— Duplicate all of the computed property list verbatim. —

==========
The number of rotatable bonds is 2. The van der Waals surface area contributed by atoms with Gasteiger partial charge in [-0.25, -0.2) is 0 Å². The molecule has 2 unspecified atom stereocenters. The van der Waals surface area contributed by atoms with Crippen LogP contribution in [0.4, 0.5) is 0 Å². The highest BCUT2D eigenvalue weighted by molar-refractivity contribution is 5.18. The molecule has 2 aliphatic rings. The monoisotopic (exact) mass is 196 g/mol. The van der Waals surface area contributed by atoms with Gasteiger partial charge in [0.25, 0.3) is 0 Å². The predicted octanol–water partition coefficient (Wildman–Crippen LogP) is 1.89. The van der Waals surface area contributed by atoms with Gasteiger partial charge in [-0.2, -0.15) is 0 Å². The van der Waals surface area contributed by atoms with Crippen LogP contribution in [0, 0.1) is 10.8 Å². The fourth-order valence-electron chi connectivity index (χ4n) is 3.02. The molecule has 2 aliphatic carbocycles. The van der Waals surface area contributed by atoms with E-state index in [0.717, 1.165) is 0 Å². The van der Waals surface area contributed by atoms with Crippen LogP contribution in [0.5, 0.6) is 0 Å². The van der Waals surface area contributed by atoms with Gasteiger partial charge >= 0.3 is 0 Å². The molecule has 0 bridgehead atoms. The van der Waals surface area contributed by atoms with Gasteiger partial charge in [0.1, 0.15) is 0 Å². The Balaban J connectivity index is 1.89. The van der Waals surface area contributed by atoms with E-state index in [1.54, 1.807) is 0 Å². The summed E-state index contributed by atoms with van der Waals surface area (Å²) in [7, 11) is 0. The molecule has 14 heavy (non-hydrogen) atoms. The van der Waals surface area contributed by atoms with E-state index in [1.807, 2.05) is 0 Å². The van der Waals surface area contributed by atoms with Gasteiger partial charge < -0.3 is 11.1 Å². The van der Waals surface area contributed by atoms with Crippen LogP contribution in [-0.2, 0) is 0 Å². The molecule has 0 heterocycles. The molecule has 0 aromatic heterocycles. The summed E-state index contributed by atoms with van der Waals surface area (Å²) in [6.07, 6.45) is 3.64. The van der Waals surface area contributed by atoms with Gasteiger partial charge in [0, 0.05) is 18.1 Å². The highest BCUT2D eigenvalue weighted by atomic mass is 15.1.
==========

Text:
The number of rotatable bonds is 2. The van der Waals surface area contributed by atoms with Gasteiger partial charge in [-0.25, -0.2) is 0 Å². The molecule has 2 unspecified atom stereocenters. The van der Waals surface area contributed by atoms with Crippen LogP contribution in [0.4, 0.5) is 0 Å². The highest BCUT2D eigenvalue weighted by molar-refractivity contribution is 5.18. The molecule has 2 aliphatic rings. The monoisotopic (exact) mass is 196 g/mol. The van der Waals surface area contributed by atoms with Gasteiger partial charge in [0.25, 0.3) is 0 Å². The predicted octanol–water partition coefficient (Wildman–Crippen LogP) is 1.89. The van der Waals surface area contributed by atoms with Gasteiger partial charge in [-0.2, -0.15) is 0 Å². The van der Waals surface area contributed by atoms with Crippen LogP contribution in [0, 0.1) is 10.8 Å². The fourth-order valence-electron chi connectivity index (χ4n) is 3.02. The molecule has 2 aliphatic carbocycles. The van der Waals surface area contributed by atoms with E-state index in [0.717, 1.165) is 0 Å². The van der Waals surface area contributed by atoms with Crippen LogP contribution in [0.5, 0.6) is 0 Å². The van der Waals surface area contributed by atoms with Gasteiger partial charge >= 0.3 is 0 Å². The molecule has 0 bridgehead atoms. The van der Waals surface area contributed by atoms with Gasteiger partial charge in [0.1, 0.15) is 0 Å². The Balaban J connectivity index is 1.89. The van der Waals surface area contributed by atoms with E-state index in [1.54, 1.807) is 0 Å². The summed E-state index contributed by atoms with van der Waals surface area (Å²) in [7, 11) is 0. The molecule has 14 heavy (non-hydrogen) atoms. The van der Waals surface area contributed by atoms with E-state index in [1.807, 2.05) is 0 Å². The van der Waals surface area contributed by atoms with Gasteiger partial charge < -0.3 is 11.1 Å². The van der Waals surface area contributed by atoms with Crippen LogP contribution in [-0.2, 0) is 0 Å². The molecule has 0 heterocycles. The molecule has 0 aromatic heterocycles. The summed E-state index contributed by atoms with van der Waals surface area (Å²) in [6.07, 6.45) is 3.64. The van der Waals surface area contributed by atoms with Gasteiger partial charge in [0, 0.05) is 18.1 Å². The highest BCUT2D eigenvalue weighted by atomic mass is 15.1.